Sprint Retrospective Meeting – Ретроспектива в Scrum
Sprint Retrospective Meetings, as well as Sprint Reviews Meetings are held in the last day of a Sprint. But, the aim of a Sprint Reviews Meeting is bit different. While Sprint Review Meetings are used to take a look at the final product, Sprint Retrospective Meetings are held in order to analyze the results of the teamwork.
No matter how good a Scrum Team works, there is always a room for improvement. An experienced Scrum Team always keeps an eye for an opportunities to improve. That’s why Scrum has alloted a special time period, during which a Team can stop and think about their work and possible improvement.
Sprint Retrospective Meeting – is a useful event, so it shouldn’t be neglected. For example, imagine a process of changing oil in a car. An approximate interval for oil change is about 15 000 kilometers Otherwise, there is a possibility of loss of engine performance or even failure. Scrum Team also needs some kind of "oil change", in order to maintain the effectiveness of working process.
Most Scrum Teams hold Sprint Retrospective Meeting as soon as Sprint Review Meeting is over. The whole Development Team, as well as the Scrum Master and the Product Owner take part in it. But it should be mentioned, that a Product Owner’s presence is not always necessary. Sprint Retrospective Meetings don’t have strict time-limits, but there is an optimal formula: the duration of a Sprint Retrospective Meeting equals 45 minutes multiplied by the number of weeks in the finished Sprint. If you’ve had a 4-week Sprint, then your Sprint Retrospective Meeting should last 45 * 4 = 180 minutes (or 3 hours). Though, not every Team sticks to this formula and the meeting usually lasts for an hour, extended if necessary.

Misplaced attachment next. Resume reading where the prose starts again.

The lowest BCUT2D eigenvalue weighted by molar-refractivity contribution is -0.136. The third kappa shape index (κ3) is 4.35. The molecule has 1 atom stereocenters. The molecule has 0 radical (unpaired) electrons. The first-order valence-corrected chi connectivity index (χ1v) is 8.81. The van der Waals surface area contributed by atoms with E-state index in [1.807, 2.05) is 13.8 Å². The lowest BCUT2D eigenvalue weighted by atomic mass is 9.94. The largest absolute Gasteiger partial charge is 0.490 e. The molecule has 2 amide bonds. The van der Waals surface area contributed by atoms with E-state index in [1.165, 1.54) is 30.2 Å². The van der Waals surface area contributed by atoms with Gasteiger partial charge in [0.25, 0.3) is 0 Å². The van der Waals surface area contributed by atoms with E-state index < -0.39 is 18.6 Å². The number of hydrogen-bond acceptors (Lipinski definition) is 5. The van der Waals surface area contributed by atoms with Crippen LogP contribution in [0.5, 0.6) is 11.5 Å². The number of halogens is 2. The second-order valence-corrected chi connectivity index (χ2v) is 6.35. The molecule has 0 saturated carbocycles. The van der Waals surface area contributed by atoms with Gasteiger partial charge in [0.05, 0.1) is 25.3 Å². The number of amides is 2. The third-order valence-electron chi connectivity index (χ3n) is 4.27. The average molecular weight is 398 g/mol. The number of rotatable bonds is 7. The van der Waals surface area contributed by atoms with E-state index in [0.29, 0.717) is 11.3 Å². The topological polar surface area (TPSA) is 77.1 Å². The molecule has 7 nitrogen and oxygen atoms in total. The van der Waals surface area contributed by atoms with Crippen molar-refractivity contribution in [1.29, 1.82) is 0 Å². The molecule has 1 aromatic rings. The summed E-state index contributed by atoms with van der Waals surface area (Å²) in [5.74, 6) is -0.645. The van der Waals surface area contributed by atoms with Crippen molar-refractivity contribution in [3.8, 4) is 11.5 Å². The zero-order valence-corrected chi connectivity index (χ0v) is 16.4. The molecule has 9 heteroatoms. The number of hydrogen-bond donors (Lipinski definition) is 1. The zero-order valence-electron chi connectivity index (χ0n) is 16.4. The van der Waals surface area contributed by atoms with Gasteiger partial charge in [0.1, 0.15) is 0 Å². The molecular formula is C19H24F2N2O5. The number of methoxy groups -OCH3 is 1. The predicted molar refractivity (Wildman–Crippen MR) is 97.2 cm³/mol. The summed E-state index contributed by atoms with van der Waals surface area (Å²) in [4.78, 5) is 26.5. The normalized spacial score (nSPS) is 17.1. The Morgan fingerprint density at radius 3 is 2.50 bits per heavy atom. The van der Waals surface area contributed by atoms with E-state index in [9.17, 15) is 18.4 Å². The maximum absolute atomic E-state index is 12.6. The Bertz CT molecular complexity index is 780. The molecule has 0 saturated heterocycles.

There are plenty of ways to hold such meetings and each company use several types of them. Several books have been written on this topic: Agile Retrospectives: Making Good Teams Great and Project Retrospectives: A Handbook for Team Reviews.
The most widely-spread and easy (but still effective) way to hold this meeting is Start-Stop-Continue method.
This method demands that each team-member should define a list of things his or her team should start doing, continue doing and which ones are unnecessary. So, a team-member divides his list of things into three groups:
- What to begin doing;
- What to stop doing;
- What to continue doing.
Afterwards, a Scrum Master collects the results, which he can do in various ways: he can suggests the members shouting their ideas out loud, or he can walk around the table and ask each person individually.
After this brainstorming a voting takes place, concerning the question that will be raised upon after the next Sprint. The remaining question will be discussed on the next Retrospective Meeting.
An example of a Sprint Retrospective Meeting during the online-store development.
After finishing the Sprint and holding the Sprint Reviews Meetings, the Team gathers in order to discuss the effectiveness of their work, evaluated by each one individually.
The Scrum Master asks each person individually in order to get answers.
- I think, that the team should start using more thorough testing lists
- I think, that the team should continue using the current Product Backlog, it is an optimal variant.
- I think, the team should stop using the current development environment. It’s very sluggish and it slows our progress.
- The team should definitely continue using the current system of version control and cloud saving. We worry less about the losses and concentrate on the work more.
As we may see, one can express his ideas concerning improvements in a variety of ways, because there are plenty of common points with the working process.
Scrum Master creates the wish-list and the voting takes place. First of all, the team decides which improvements should be implemented in the first place and which ones should be left for the next Sprint.